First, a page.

In this article, we will perform a simple exploratory analysis of the distribution of  link metrics, and introduce the reader to the concept of box plots. A comparison will be made among the quality metrics of MajesticSEO and MOZ.


A box plot (also referred to as a box and whisker plot or box chart) is a graphical representation of key values from summary statistics. Typically, the values represented are the minimum, 25th percentile or lower quartile, median, 75th percentile or upper quartile, and the maximum. These values constitute the “five-number summary” that defines the box plot. A very good description of the “five-number summary” as well as a simple explanation of how  to construct a boxplot can be found here.

(Click to enlarge)

Figure 1: A Typical Boxplot

A typical box and whisker plot is shown in Figure 1. The width of the box is the interquartile range (IQR). The inner fences are defined as the distance of 1.5 times the width of the box (IQR) in either direction. Numbers that are within the inner fences are considered “reasonable.”  The whiskers mark those values which are minimum and maximum unless these values exceed 1.5 * IQR. The whiskers go to the farthest numbers that are within the fences. The outer fences are defined as the distance of 3 times the width of the box (IQR) in either direction.

Often, some of the most interesting points of a data set are the points that do not seem to fit, i.e., they seem to differ by a considerable amount from the rest of the data. These points are called outliers. These are every so often points that may need to be investigated further in order to understand why they diverge. Such points can contain important information about the data. Any observations outside the fences are flagged as potential outliers. Numbers between the inner and outer fences are outliers, and numbers outside the outer fences are extreme values. Outliers (values between the inner and outer fences) are generally denoted by empty circles, and asterisks are used to represent the extreme values (values outside the outer fences). Note that in the example shown in Figure 1, the maximum value is classified as an outlier, while the minimum value is an extreme outlier.

The box length gives an indication of the variability of the data sample, and the line across the box denoting the median value displays where the sample is centred. The position of the box in its whiskers and the position of the line in the box also convey to us whether the sample is symmetric or skewed, either to the right or left. Thus, the boxplot is a very useful tool which can be used as an indicator of centrality, spread, symmetry and tail length.

For this analysis example, the Moz Top 500 list of the top 500 registered domains (ranked by the number of linking root domains) was selected, together with the corresponding Majestic TrustFlow and CitationFlow Metrics. The boxplots for each of these metrics is shown in Figure 2 below,and the corresponding summary statistics are displayed in Figure 3.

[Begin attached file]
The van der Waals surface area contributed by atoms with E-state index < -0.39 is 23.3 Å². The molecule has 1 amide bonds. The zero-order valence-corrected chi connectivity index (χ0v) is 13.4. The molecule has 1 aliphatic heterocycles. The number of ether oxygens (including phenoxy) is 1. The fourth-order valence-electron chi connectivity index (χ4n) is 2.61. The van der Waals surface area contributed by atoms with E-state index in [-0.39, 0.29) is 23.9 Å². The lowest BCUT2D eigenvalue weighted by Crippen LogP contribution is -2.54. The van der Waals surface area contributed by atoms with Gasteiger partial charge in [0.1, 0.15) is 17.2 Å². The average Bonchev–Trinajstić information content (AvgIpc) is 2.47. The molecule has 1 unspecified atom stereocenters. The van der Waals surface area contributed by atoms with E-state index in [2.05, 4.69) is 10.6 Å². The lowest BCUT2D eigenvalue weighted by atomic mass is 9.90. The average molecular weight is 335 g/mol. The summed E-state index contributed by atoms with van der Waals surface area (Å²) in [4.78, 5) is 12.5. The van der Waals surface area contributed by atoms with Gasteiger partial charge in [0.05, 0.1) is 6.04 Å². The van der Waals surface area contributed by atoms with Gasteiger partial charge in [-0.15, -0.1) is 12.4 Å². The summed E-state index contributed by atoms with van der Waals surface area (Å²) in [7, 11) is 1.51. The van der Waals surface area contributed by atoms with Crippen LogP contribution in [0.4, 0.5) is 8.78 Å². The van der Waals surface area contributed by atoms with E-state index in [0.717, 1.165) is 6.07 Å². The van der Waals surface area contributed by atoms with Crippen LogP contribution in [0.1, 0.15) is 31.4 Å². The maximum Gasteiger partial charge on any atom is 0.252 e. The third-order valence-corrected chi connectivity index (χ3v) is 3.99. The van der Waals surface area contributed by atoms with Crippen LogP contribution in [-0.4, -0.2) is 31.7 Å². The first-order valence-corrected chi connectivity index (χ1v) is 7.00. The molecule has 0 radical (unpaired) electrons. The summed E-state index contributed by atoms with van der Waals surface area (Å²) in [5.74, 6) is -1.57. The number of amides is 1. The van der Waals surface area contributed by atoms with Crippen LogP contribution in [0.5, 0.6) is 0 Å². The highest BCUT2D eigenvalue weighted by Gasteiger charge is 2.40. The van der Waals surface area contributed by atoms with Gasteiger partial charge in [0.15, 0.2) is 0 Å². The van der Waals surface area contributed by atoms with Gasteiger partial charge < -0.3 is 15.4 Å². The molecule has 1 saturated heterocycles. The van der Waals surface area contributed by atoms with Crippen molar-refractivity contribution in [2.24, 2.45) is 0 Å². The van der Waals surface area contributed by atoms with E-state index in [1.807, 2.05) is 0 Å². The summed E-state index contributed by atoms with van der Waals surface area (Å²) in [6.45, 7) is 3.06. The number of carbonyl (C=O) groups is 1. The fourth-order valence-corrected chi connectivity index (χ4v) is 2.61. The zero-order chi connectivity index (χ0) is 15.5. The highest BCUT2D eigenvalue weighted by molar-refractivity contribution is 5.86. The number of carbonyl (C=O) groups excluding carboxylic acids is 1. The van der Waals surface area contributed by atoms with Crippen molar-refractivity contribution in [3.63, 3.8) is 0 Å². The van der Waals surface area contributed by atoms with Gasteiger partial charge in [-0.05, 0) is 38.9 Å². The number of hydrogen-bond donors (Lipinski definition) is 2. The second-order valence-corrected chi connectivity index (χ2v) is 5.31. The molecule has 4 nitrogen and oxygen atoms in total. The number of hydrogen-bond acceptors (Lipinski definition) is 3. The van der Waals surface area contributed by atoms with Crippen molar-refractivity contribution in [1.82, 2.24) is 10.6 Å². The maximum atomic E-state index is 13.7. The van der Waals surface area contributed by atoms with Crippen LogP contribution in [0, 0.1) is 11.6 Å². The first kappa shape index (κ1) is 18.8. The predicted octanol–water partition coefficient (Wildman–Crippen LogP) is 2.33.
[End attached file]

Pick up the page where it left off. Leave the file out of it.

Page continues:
Figure 2 : Boxplots showing Spread of Quality Scores from Link Analysis Providers













1st Quantile















3rd Quantile










Figure 3: Summary Statistics for the Metrics


In conclusion, it can be inferred from the basic example above that the distributions of the metric values seem to display some symmetry. Note that the outliers are denoted by individual points. An interesting feature is that outliers for the MajesticSEO metrics lie totally at the bottom of the range value, while for MOZ, they occur at both the upper and lower ranges (An outlier is any value that lies more than one and a half times the length of the box from either end of the box).  Also, in the case of MajesticSEO, the maximum values of both the Citation and Trust Flow metrics lie below the upper inner fence.

I hope this very basic example has shown the reader that boxplots can be a powerful analysis and visual tool for descriptive and exploratory statistical analysis.


  • Jess

    Wow, Neep, this is really interesting. You’ll have to talk more about this sometime!

    December 4, 2013 at 4:32 pm
  • Tony

    I am not an expert in statistics but I suppose the messages are

    – MajesticSEO is more versatile
    – MajesticSEO is as good as Moz (maybe better)

    I personally like MajesticSEO because of its accuracy when it comes to check spammy back links.

    Moz sometimes give high trust/rank to a domain just because there are links coming from high PR sites, but those links could be low value in terms of passing link juice.

    December 18, 2013 at 7:01 pm
    • Dixon Jones

      Actually – I think Neep wasn’t saying one was better than the other – just how to compare data sets in this way.

      December 20, 2013 at 10:29 am
  • Albert Albs

    Good comparison. But both data coming by public stats of a website. I’m considering both for analysis but most of the time doing factorial calculation manually.

    January 9, 2014 at 7:15 pm

Comments are closed.

Do you need some extra help using Majestic? Sign up for a free demo and let a Majestic Expert take you on a tour.
If you have any questions in the meantime, please contact
You have successfully registered for a Majestic Demo. A Customer Advisor will contact you shortly to schedule a suitable time to connect.